This page provides details on the principles of appraisal as applied to policy and programme cases.

3.1 Basic principles

3.1.1 Public expenditure has a major impact on the use of Northern Ireland's resources, and the quality of life of its people, through the operation of numerous policies, programmes and projects. The latter may be distinguished, broadly, as follows:-

  • a policy is a high level plan of action incorporating general goals. An example is the provision of free primary school education for all children of the appropriate ages. Policies are decided at the highest level, for example, by Northern Ireland (NI) Ministers or the NI Executive.
  • a programme is a body of procedures and projects designed to implement policies and achieve their aims. For example, the primary school building programme is designed to help implement the policy of free primary school provision. Programme details may be decided at a slightly lower level, for instance they may be generated in collaboration between Ministers and senior officials.
  • a project is a separate component within a programme, for example a proposal to build or extend a certain primary school to serve the needs of a specific local school population. Projects are decided at the lowest level. They may be generated by officials, or (particularly where the programme involves financial assistance to non-government bodies) they may represent proposals from the private, voluntary or community sectors.

3.1.2 It is vital that all policies, programmes and projects are thoroughly appraised, managed, monitored and evaluated to ensure that NI's resources are put to the best possible use, and to satisfy the need for public accountability. This section deals specifically with issues that arise at policy level, although most of it applies equally to programmes.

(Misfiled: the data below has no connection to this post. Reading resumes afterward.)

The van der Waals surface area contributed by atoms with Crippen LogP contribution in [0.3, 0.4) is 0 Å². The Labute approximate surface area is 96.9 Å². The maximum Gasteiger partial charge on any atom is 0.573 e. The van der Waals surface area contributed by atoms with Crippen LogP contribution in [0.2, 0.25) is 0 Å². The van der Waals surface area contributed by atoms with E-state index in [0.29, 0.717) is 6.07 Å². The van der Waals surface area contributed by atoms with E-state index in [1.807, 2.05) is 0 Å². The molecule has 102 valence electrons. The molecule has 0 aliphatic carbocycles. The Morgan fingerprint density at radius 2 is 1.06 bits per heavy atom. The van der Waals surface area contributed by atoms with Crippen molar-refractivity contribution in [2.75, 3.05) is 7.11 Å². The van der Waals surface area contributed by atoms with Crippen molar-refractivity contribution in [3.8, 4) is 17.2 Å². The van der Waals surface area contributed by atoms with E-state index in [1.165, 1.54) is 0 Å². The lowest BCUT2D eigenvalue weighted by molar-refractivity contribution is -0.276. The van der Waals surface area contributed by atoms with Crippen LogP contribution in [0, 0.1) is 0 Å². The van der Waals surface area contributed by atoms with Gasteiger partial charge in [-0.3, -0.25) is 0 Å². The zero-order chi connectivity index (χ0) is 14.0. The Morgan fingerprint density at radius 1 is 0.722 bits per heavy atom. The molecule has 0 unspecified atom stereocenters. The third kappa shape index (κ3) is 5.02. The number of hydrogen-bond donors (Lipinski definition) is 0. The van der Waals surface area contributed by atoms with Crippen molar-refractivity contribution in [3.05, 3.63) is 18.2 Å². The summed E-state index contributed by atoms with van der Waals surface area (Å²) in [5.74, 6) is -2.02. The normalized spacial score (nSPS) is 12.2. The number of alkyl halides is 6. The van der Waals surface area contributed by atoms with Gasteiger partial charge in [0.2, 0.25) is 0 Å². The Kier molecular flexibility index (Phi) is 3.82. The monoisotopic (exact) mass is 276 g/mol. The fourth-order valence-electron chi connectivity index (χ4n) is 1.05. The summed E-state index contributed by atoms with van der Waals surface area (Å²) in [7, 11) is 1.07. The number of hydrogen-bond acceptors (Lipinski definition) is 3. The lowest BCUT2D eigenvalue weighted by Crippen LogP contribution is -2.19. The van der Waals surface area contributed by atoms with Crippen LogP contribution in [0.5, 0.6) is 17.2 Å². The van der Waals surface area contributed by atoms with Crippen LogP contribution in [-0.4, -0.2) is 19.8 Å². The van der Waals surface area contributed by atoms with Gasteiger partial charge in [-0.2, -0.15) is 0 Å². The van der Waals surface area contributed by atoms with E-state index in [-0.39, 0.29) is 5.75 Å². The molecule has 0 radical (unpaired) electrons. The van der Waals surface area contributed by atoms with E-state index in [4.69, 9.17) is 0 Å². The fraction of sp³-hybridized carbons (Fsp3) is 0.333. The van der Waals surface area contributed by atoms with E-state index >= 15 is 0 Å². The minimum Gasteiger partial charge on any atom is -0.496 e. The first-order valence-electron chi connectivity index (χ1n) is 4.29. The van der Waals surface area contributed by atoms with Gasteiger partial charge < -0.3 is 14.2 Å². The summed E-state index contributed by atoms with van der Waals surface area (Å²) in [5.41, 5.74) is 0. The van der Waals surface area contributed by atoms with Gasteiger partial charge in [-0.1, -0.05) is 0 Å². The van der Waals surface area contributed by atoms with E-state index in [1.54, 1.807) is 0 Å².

3.1.3 In 2016, The Executive Office (TEO) produced a revised version of a Practical Guide to Policy Making covering all of the issues relevant to policy making. For example, it explains the features of good policy making, the importance of evidence-based policy making, and guidance on the processes of consultation and legislation. In the light of the new outcomes focused Programme for Government, the Guide emphasises the need for a more integrated approach and encourages people to work with colleagues in other departments and with stakeholders across the wider public sector as well as those in the private and voluntary sectors.

TEO has also developed a Policy Toolkit which provides a practical overview of the key steps and phases in the policy development process. These and other useful resources are available on TEO's website. This section of NIGEAE should be read in conjunction with the Practical Guide to Policy Making and does not attempt to duplicate TEO's general guidance.

3.1.4 The Practical Guide to Policy Making explicitly recognises the need for policy decisions to be supported by economic analysis including the appraisal of options. The rest of this section briefly describes the key relevant principles of economic analysis in relation to policy making, including the establishment of the rationale for government intervention and the appraisal of policy options.

Rationale for government intervention

3.1.5 A policy, programme or project is sometimes described as a 'government intervention'. In other words, it is a means by which the government intervenes in the economy or society in order to achieve an outcome that is better than would otherwise be the case.